JEFFERSON CITY, Mo. (March 23, 2021) – A bill introduced in the Missouri House would expand the state’s “Right to Try” law to include patients with debilitating or life-threatening illnesses. It would also allow the use of certain psychedelic drugs by such patients despite the federal prohibition of the same.

Rep. Michael Davis (R-Kansas City) Introduced House Bill 1176 (HB1176) on Feb. 18. Missouri was one of the first states to pass Right to Try back in 2014, a law authorizing terminally ill patients to access experimental treatments not yet approved by the FDA. HB1176 would expand the law to allow patients with “debilitating” or “life-threatening” illnesses to access experimental treatments as well.

The legislation would also expand the treatment options available to such patients by allowing “production and distribution of any Schedule I psychedelic drug that qualifies as an investigational drug” under the law. This would open the door for qualified patients to use psilocybin – the active compound in “magic mushrooms” – despite federal prohibition.

The bill would also legalize possession of psilocybin and several other Schedule 1 psychedelic drugs for patients using them under the Right to Try law.

Psilocybin is a hallucinogenic compound found in certain mushrooms. A number of studies have shown psilocybin to be effective in the treatment of depression, PTSD, chronic pain and addiction. For instance, a Johns Hopkins study found that “psilocybin produces substantial and sustained decreases in depression and anxiety in patients with life-threatening cancer.”

Under the Controlled Substances Act (CSA) passed in 1970, the federal government maintains complete prohibition of psilocybin. Of course, the federal government lacks any constitutional authority to ban or regulate such substances within the borders of a state, despite the opinion of the politically connected lawyers on the Supreme Court. If you doubt this, ask yourself why it took a constitutional amendment to institute federal alcohol prohibition.

HB1176 would effectively end state enforcement of some laws prohibiting the possession of psilocybin. As we’ve seen with marijuana and hemp, when states and localities stop enforcing laws banning a substance, the federal government finds it virtually impossible to maintain prohibition. For instance, FBI statistics show that law enforcement makes approximately 99 of 100 marijuana arrests under state, not federal law. By curtailing or ending state prohibition, states sweep part of the basis for 99 percent of marijuana arrests.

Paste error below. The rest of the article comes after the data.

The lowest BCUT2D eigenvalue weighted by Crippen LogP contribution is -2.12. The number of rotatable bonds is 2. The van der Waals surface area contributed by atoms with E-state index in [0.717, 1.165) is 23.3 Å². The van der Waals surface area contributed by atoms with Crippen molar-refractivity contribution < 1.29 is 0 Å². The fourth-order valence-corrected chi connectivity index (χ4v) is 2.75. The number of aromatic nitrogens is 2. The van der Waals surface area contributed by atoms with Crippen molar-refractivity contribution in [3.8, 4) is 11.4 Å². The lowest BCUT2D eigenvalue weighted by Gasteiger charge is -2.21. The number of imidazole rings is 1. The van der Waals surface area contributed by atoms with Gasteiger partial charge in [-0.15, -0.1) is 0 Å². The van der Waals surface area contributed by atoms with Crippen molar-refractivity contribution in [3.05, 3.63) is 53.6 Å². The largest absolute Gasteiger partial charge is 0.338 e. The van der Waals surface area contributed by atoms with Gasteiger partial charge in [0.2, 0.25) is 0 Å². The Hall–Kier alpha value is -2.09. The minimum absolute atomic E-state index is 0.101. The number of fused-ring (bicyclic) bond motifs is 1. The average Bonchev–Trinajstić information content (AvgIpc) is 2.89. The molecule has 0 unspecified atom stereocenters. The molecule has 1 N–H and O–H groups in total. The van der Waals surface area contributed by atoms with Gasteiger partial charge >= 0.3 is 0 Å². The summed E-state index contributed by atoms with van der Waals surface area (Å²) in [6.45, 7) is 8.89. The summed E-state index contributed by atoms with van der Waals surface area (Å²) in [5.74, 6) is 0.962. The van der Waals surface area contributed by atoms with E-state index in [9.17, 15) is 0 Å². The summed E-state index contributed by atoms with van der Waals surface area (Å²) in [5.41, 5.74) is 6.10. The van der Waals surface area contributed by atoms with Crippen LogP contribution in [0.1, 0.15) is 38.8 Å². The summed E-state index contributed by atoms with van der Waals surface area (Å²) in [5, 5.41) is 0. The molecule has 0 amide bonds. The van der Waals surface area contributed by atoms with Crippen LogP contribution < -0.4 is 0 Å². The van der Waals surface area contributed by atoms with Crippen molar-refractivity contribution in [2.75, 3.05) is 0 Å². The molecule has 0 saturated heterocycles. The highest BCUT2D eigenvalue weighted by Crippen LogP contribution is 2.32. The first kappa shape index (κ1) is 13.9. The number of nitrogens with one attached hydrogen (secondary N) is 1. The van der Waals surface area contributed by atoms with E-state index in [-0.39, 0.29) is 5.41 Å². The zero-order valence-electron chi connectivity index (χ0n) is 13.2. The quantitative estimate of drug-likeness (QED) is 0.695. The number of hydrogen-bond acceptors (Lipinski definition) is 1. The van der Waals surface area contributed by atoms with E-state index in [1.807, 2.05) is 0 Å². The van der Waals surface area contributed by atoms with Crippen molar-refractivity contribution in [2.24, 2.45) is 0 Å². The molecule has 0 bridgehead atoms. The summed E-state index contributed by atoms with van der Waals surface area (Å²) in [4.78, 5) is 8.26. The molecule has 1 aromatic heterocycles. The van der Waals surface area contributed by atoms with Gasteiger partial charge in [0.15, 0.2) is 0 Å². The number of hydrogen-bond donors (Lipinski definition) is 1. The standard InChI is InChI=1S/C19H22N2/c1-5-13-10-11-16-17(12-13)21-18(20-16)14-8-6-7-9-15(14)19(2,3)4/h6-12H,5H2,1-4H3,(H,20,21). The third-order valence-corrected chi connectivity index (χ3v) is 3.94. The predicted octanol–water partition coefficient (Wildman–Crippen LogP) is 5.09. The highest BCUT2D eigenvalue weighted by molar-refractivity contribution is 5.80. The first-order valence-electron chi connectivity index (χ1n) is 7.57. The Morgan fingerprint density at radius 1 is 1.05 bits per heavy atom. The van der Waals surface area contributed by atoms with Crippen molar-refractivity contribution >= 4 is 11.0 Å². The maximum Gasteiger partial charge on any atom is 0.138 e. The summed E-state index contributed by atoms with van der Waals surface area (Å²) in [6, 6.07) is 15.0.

Furthermore, figures indicate it would take 40 percent of the DEA’s yearly annual budget just to investigate and raid all of the dispensaries in Los Angeles – a single city in a single state. That doesn’t include the cost of prosecution either. The lesson? The feds lack the resources to enforce marijuana prohibition without state and local assistance, and the same will likely hold true with psilocybin.


HB1176 would also build on and expand Missouri’s Right to Try Act and further push back against FDA mandates.

The Federal Food, Drug, and Cosmetic Act prohibits general access to experimental drugs and treatments. However, under the expanded access provision of the Federal Food, Drug, and Cosmetic Act, 21 U.S.C. 360bbb, patients with serious or immediately life-threatening diseases may access experimental drugs after receiving express FDA approval. RIght to Try allows terminally ill patients to bypass the expanded access provision and obtain experimental drugs from manufacturers without first obtaining FDA approval.

Congress passed a federal Right to Try law in 2018 after 40 states enacted laws allowing terminally ill patients to effectively bypass the FDA and try experimental treatments without federal permission.

HB1176 goes a step further, specifically authorizing treatments using psychedelics without regard to FDA and DEA regulations and expanding access beyond patients with terminal illnesses.


HB1176 first needs to be referred to a committee. Once it receives a committee assignment, it must pass by a majority vote before moving forward in the legislative process.

Mike Maharrey

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